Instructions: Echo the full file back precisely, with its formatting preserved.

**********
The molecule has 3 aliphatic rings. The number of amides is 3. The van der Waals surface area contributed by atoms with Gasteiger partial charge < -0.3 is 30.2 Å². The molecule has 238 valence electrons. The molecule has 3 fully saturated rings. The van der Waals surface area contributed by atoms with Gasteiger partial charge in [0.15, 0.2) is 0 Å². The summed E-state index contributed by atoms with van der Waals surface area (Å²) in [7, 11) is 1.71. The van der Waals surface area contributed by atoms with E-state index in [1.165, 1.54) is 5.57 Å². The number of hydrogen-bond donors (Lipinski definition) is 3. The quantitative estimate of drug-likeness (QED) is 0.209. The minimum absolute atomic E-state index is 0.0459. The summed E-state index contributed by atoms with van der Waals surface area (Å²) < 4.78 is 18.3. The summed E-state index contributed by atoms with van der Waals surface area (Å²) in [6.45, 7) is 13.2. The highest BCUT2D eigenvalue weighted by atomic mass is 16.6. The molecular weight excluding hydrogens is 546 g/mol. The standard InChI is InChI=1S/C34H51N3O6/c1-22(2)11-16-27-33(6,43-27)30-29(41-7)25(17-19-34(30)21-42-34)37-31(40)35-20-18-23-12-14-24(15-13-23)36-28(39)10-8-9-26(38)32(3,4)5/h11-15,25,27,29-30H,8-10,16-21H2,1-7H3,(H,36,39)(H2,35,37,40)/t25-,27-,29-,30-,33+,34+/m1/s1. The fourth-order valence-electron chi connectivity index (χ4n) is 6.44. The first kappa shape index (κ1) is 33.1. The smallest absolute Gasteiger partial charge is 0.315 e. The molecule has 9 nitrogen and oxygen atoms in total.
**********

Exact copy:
The molecule has 3 aliphatic rings. The number of amides is 3. The van der Waals surface area contributed by atoms with Gasteiger partial charge < -0.3 is 30.2 Å². The molecule has 238 valence electrons. The molecule has 3 fully saturated rings. The van der Waals surface area contributed by atoms with Gasteiger partial charge in [0.15, 0.2) is 0 Å². The summed E-state index contributed by atoms with van der Waals surface area (Å²) in [7, 11) is 1.71. The van der Waals surface area contributed by atoms with E-state index in [1.165, 1.54) is 5.57 Å². The number of hydrogen-bond donors (Lipinski definition) is 3. The quantitative estimate of drug-likeness (QED) is 0.209. The minimum absolute atomic E-state index is 0.0459. The summed E-state index contributed by atoms with van der Waals surface area (Å²) < 4.78 is 18.3. The summed E-state index contributed by atoms with van der Waals surface area (Å²) in [6.45, 7) is 13.2. The highest BCUT2D eigenvalue weighted by atomic mass is 16.6. The molecular weight excluding hydrogens is 546 g/mol. The standard InChI is InChI=1S/C34H51N3O6/c1-22(2)11-16-27-33(6,43-27)30-29(41-7)25(17-19-34(30)21-42-34)37-31(40)35-20-18-23-12-14-24(15-13-23)36-28(39)10-8-9-26(38)32(3,4)5/h11-15,25,27,29-30H,8-10,16-21H2,1-7H3,(H,36,39)(H2,35,37,40)/t25-,27-,29-,30-,33+,34+/m1/s1. The fourth-order valence-electron chi connectivity index (χ4n) is 6.44. The first kappa shape index (κ1) is 33.1. The smallest absolute Gasteiger partial charge is 0.315 e. The molecule has 9 nitrogen and oxygen atoms in total.